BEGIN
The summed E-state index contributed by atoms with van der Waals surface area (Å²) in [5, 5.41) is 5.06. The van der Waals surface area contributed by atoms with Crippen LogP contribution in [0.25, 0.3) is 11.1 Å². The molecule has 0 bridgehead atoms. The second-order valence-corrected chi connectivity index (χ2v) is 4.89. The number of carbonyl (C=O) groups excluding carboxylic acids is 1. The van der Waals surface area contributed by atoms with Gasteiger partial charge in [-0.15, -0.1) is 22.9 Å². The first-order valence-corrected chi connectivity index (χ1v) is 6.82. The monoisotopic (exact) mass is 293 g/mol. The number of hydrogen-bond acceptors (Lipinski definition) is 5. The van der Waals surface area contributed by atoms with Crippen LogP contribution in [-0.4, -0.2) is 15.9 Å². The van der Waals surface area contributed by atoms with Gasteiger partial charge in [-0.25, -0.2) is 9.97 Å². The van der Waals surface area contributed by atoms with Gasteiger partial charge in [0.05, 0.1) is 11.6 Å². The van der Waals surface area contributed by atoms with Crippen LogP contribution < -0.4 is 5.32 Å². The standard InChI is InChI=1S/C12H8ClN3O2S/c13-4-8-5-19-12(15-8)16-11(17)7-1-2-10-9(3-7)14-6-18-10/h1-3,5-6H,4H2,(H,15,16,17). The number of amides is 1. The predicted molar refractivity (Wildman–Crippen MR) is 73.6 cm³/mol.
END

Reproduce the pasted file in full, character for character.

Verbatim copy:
The summed E-state index contributed by atoms with van der Waals surface area (Å²) in [5, 5.41) is 5.06. The van der Waals surface area contributed by atoms with Crippen LogP contribution in [0.25, 0.3) is 11.1 Å². The molecule has 0 bridgehead atoms. The second-order valence-corrected chi connectivity index (χ2v) is 4.89. The number of carbonyl (C=O) groups excluding carboxylic acids is 1. The van der Waals surface area contributed by atoms with Gasteiger partial charge in [-0.15, -0.1) is 22.9 Å². The first-order valence-corrected chi connectivity index (χ1v) is 6.82. The monoisotopic (exact) mass is 293 g/mol. The number of hydrogen-bond acceptors (Lipinski definition) is 5. The van der Waals surface area contributed by atoms with Crippen LogP contribution in [-0.4, -0.2) is 15.9 Å². The van der Waals surface area contributed by atoms with Gasteiger partial charge in [-0.25, -0.2) is 9.97 Å². The van der Waals surface area contributed by atoms with Gasteiger partial charge in [0.05, 0.1) is 11.6 Å². The van der Waals surface area contributed by atoms with Crippen LogP contribution < -0.4 is 5.32 Å². The standard InChI is InChI=1S/C12H8ClN3O2S/c13-4-8-5-19-12(15-8)16-11(17)7-1-2-10-9(3-7)14-6-18-10/h1-3,5-6H,4H2,(H,15,16,17). The number of amides is 1. The predicted molar refractivity (Wildman–Crippen MR) is 73.6 cm³/mol.